Watch Vanna as she rotates. Why do you think she changes from gorgeous to gruesome?
Station 7: Bogus Barrier
Passing light waves through a polarizing filter results in light waves that vibrate in a single plane. Two polarizing filters with their polarizing axis crossed, that is, at right angles, will pass no light.
Cut a wide “window” in opposite sides of a shoebox. Cut a piece of polarizing film into four pieces, keeping track of the directions of polarization. Attach the film to the windows as shown, so that the two pieces in each window are polarized differently, but films directly across on the opposite window are polarized alike. Place a small ball in the box. Replace the lid. Provide another piece of polarizing film at the station for student investigation.
Examine the inside of the shoe box by looking through the tinted windows on either side. DO NOT OPEN THE BOX! Note that a wall divides the inside of the box into two regions. Tilt the box so that the ball rolls back and forth.
Does the ball pass through or bounce off the wall?
Can you explain this mysterious behavior?
If you are totally baffled, you may take the lid off the box. To discover why the “bogus barrier” exists, look through each of the windows with one of the square Polaroid filters provided at this station. You may find rotating the filter while looking through each window quite revealing!
Notice the direction of the polarized film panels.
Box drawing is shown without the lid on!
Image shows a plastic fork, protractor, and an empty cassette case under the polarizing film.
Station 8 Stressed Out
Placing certain transparent materials, such as plastic, between two polarizing filters produces colored patterns that are indicative of stress in the material.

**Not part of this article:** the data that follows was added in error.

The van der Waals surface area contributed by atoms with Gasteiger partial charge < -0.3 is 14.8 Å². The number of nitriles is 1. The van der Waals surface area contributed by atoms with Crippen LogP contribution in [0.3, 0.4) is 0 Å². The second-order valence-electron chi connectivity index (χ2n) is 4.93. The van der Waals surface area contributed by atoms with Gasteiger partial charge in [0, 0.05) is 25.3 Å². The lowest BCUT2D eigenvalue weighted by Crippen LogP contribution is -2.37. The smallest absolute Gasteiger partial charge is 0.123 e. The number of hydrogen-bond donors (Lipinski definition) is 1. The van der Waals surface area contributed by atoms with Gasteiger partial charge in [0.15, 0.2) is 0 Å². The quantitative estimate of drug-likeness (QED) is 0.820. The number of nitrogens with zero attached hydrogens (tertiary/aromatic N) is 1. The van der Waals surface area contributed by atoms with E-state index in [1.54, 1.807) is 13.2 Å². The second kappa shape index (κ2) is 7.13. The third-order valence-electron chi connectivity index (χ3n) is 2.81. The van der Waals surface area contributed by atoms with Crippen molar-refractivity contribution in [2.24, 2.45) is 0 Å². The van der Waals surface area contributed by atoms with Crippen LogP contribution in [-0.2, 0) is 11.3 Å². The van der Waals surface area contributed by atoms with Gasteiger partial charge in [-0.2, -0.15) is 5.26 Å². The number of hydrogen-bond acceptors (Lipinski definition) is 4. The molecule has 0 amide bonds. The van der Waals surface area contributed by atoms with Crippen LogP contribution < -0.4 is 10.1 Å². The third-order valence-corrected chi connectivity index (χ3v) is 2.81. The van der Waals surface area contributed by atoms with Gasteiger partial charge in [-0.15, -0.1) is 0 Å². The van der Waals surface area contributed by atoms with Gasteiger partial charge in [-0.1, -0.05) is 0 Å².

Provide two large polarizing filters and several clear plastic objects, such as transparent plastic forks and cassette cases.
Place a plastic fork between two polarizing filters. Hold the filter/fork “sandwich” up to the light. What do you see?
How does rotating one of the filters change the appearance of the fork?
Study how stress affects the appearance of the fork by pinching the tines of the fork together as you view the fork between the filters. What changes do you observe?
Now observe other transparent plastic object between the filters.
Station 9: Einstein Alive
With the proper illumination, a concave face may appear convex. This is due in no small part to the expectation we have that human faces are always convex.
Place the Einstein Alive “mask” so that observers will see the concave (inside) side. Light the mask from behind with a light bulb or small desk lamp.
Stand about ten feet back from “Einstein Alive”, close one eye, and look at the face. With one eye closed, slowly walk to the left, and then to the right, while you look at the face. Does the face seem to follow you no matter where you go?! Try moving up and down. Can you escape his gaze?